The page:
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Themes in Subsequent Chapters

In Chapter 2, we examine a series of international environmental principles that enjoy broad acceptance, as evidenced by their inclusion in the1992 Rio Declaration on Environment and Development. We analyze how these principles find expression in international climate change law and WTO law, in order to determine the legal parameters that unilateral measures must respect to be consistent with both international legal regimes. This analysis shows that there is no inherent inconsistency between the climate change regime and WTO law. This discussion will inform more detailed analyses in subsequent chapters of international economic law (international trade law, international investment law, and international intellectual property law).

Governments have the right to regulate matters that fall within their jurisdiction. They have agreed to restrict that right in international treaties on trade, investment, and intellectual property rights. Thus, the right to regulate is constrained to the extent that the conduct in question is specifically covered by international treaty obligations[1] or other sources of international legal obligations. Therefore, to determine the scope of the right to regulate requires the interpretation of those international treaty obligations to determine their scope and meaning. This task has become increasingly complex with the proliferation of international treaties, many of which have not been judicially interpreted. In addition, these international treaties must be interpreted in light of each other’s content, in order to avoid conflicting interpretations. The complexity of this legal analysis represents an additional obstacle to the effective regulation of climate change, particularly since the relevant treaties that regulate international economic law were not drafted with climate change in mind.

The legal constraints require climate change policies to be implemented within the limits imposed by international obligations regarding trade and foreign investment. Compliance with the WTO Agreement on Technical Barriers to Trade and the General Agreement on Tariffs and Trade (GATT) will require careful design of measures such as standards, carbon labels, carbon taxes, and border tax adjustments. Similarly, governments will need to respect the provisions of international investment agreements to avoid the cost of compensating foreign investors. We address these issues in Chapters 3 and 4.

Technological innovation will have to play a central role in addressing climate change mitigation and adaption. We do not focus on the policies needed to spur such technological innovation nor the scientific challenges. Rather, we focus on what is needed to overcome obstacles to technological diffusion, which are legal, economic, financial, and political impediments or constraints. Impediments refer to obstacles that may foreclose certain policy options. Constraints refer to parameters within which policies must be designed and implemented.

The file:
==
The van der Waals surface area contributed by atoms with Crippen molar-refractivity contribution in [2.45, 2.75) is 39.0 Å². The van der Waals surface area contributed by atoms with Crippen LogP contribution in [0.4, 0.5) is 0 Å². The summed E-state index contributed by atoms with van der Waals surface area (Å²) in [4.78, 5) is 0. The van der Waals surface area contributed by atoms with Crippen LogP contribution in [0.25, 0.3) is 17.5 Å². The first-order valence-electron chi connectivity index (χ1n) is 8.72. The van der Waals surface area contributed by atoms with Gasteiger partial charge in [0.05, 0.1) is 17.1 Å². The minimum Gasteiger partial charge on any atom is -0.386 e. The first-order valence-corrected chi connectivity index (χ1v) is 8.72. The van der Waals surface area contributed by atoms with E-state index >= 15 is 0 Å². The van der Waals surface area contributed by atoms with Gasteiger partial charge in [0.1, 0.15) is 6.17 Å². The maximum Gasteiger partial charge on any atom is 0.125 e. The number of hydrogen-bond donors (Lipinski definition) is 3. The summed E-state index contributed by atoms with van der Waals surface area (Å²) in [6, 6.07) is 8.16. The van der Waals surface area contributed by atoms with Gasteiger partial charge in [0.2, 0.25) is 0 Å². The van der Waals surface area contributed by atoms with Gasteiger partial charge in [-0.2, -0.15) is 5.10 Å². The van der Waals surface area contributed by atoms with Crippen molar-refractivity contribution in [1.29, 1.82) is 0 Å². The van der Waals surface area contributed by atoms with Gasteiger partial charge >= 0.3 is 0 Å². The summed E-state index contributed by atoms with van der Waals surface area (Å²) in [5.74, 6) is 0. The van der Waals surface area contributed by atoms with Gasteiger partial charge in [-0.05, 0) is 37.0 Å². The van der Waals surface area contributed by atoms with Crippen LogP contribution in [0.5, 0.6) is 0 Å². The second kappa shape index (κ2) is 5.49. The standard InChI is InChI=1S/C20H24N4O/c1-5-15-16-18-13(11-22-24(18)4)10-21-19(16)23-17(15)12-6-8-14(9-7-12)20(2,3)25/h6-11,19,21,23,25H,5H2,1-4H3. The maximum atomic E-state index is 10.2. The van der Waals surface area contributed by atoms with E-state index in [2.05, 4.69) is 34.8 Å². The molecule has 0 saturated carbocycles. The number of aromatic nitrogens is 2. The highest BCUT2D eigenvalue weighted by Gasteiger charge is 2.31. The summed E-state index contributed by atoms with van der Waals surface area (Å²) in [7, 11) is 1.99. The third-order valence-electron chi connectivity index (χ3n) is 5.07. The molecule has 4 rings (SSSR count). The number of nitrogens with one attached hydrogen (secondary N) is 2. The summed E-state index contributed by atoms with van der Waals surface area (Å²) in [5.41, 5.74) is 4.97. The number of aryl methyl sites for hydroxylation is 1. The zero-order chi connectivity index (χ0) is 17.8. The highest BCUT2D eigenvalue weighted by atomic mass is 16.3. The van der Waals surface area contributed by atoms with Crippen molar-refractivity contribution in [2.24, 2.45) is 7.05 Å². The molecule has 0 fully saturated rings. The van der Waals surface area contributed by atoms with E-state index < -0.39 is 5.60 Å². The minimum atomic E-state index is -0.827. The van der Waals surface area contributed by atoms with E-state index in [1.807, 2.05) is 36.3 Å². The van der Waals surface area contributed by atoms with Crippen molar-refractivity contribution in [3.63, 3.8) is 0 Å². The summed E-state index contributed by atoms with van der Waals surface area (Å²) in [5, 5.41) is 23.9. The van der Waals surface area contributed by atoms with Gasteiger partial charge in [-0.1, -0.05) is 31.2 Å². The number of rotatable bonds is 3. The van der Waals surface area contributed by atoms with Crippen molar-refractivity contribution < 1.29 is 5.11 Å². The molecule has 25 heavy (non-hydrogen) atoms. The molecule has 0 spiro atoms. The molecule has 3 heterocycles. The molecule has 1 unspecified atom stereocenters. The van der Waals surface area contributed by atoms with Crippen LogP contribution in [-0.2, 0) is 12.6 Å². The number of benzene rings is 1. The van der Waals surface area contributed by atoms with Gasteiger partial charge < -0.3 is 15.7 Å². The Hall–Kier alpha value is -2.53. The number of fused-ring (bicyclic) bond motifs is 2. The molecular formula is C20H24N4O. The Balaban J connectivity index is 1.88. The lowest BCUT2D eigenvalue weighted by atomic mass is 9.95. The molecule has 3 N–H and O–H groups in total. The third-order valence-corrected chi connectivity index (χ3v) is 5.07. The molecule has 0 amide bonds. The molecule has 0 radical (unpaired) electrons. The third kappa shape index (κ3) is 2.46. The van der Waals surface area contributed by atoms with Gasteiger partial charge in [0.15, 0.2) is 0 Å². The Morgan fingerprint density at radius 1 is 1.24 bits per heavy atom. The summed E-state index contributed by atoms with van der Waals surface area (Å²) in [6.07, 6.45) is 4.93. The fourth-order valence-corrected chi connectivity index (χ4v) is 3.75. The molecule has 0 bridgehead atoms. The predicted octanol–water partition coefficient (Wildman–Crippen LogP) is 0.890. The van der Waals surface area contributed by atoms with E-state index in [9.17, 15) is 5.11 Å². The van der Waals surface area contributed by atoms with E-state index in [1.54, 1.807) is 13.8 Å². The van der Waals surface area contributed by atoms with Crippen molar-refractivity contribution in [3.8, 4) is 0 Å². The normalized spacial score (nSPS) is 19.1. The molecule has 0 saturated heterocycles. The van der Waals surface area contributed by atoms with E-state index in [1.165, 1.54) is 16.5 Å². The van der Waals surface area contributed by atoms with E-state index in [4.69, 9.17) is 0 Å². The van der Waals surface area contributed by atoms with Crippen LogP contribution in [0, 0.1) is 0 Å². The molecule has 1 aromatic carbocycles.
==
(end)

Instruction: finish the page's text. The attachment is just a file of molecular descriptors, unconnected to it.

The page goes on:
The legal impediments affect policies regarding intellectual property and subsidies. With respect to intellectual property, there is no one-size-fits-all solution; the solution depends on the nature of the technology in question. This means that flexibility is important regarding the policy options that countries have at their disposal. However, a growing number of free trade agreements have introduced “TRIPS plus” provisions that reduce flexibility in this regard, which may affect the affordability of some climate change technologies. We analyze the potential effects of the TRIPS Agreement and the UPOV Convention on access to climate resistant plant varieties in Chapter 5.

Chapter 6 applies the concepts of environmental economics to the problem of climate change. Greenhouse gas emissions create a negative economic externality, by imposing the costs of climate change on society. Climate change regulation seeks to internalize this cost by adjusting the market price for carbon emissions. Unilateral measures represent only a partial solution because they will not achieve the desired level of emissions reductions. However, they can still be used to create incentives for multilateral action, which is what is needed to effectively address the risks associated with climate change. Chapter 6 examines the macroeconomic models used to calculate those risks.

International treaty obligations are not the only constraints on climate change regulation. Governments also face financial constraints, which will also influence the design of climate change regulation. Chapter 7 analyzes the role of financial markets in addressing climate change, examining the lessons learned from the SO2 market and the EU emissions trading system to consider how CO2 mitigation will work in the future. Chapter 7 also considers the role of insurance in climate change adaptation. The catastrophic risk markets in the reinsurance industry give us a market-based way to address the adaptation problem.

Existing WTO law also restricts the use of subsidies and permits the application of countervailing measures to subsidized imports, both of which have implications for investments in technology development and dissemination. We examine climate finance in Chapter 8 and consider sources of financing and constraints on financing mechanisms in WTO subsidies law.

  • [1] Robert Jennings and Arthur Watts (eds.), Oppenheim’s International Law (9th edn., Longman,London 1996) vol. 1, 931—2.
 
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